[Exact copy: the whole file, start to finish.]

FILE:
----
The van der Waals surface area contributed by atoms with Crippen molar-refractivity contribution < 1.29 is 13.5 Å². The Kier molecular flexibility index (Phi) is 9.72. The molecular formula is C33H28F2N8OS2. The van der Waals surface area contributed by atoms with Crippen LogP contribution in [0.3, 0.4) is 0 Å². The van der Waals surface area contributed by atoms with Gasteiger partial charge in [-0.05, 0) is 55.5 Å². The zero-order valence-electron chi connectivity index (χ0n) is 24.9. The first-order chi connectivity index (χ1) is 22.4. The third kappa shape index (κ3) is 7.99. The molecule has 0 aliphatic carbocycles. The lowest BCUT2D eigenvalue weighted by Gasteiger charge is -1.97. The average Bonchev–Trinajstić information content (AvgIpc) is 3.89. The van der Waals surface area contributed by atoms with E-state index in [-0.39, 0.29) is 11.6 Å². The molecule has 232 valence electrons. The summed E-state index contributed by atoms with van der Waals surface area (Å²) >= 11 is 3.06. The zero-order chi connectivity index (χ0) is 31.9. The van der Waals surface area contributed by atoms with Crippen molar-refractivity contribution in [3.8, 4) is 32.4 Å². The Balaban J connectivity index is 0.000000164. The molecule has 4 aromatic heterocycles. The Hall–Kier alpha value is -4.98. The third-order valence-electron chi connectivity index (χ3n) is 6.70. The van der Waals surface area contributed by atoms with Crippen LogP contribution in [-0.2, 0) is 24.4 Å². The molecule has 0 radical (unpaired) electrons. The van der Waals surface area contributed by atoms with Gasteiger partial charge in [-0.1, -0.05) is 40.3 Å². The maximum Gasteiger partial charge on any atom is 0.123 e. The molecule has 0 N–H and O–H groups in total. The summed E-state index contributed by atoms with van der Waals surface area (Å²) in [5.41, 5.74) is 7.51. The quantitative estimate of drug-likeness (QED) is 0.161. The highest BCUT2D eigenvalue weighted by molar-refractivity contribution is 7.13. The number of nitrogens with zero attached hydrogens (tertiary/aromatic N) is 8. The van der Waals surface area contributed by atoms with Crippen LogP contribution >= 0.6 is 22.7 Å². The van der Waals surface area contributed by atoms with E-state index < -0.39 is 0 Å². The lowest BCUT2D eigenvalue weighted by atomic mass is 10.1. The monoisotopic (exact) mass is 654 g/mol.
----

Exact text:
The van der Waals surface area contributed by atoms with Crippen molar-refractivity contribution < 1.29 is 13.5 Å². The Kier molecular flexibility index (Phi) is 9.72. The molecular formula is C33H28F2N8OS2. The van der Waals surface area contributed by atoms with Crippen LogP contribution in [0.3, 0.4) is 0 Å². The van der Waals surface area contributed by atoms with Gasteiger partial charge in [-0.05, 0) is 55.5 Å². The zero-order valence-electron chi connectivity index (χ0n) is 24.9. The first-order chi connectivity index (χ1) is 22.4. The third kappa shape index (κ3) is 7.99. The molecule has 0 aliphatic carbocycles. The lowest BCUT2D eigenvalue weighted by Gasteiger charge is -1.97. The average Bonchev–Trinajstić information content (AvgIpc) is 3.89. The van der Waals surface area contributed by atoms with E-state index in [-0.39, 0.29) is 11.6 Å². The molecule has 232 valence electrons. The summed E-state index contributed by atoms with van der Waals surface area (Å²) >= 11 is 3.06. The zero-order chi connectivity index (χ0) is 31.9. The van der Waals surface area contributed by atoms with Crippen molar-refractivity contribution in [3.8, 4) is 32.4 Å². The Balaban J connectivity index is 0.000000164. The molecule has 4 aromatic heterocycles. The Hall–Kier alpha value is -4.98. The third-order valence-electron chi connectivity index (χ3n) is 6.70. The van der Waals surface area contributed by atoms with Crippen LogP contribution in [-0.2, 0) is 24.4 Å². The molecule has 0 radical (unpaired) electrons. The van der Waals surface area contributed by atoms with Gasteiger partial charge in [-0.1, -0.05) is 40.3 Å². The maximum Gasteiger partial charge on any atom is 0.123 e. The molecule has 0 N–H and O–H groups in total. The summed E-state index contributed by atoms with van der Waals surface area (Å²) in [5.41, 5.74) is 7.51. The quantitative estimate of drug-likeness (QED) is 0.161. The highest BCUT2D eigenvalue weighted by molar-refractivity contribution is 7.13. The number of nitrogens with zero attached hydrogens (tertiary/aromatic N) is 8. The van der Waals surface area contributed by atoms with Crippen LogP contribution >= 0.6 is 22.7 Å². The van der Waals surface area contributed by atoms with E-state index < -0.39 is 0 Å². The lowest BCUT2D eigenvalue weighted by atomic mass is 10.1. The monoisotopic (exact) mass is 654 g/mol.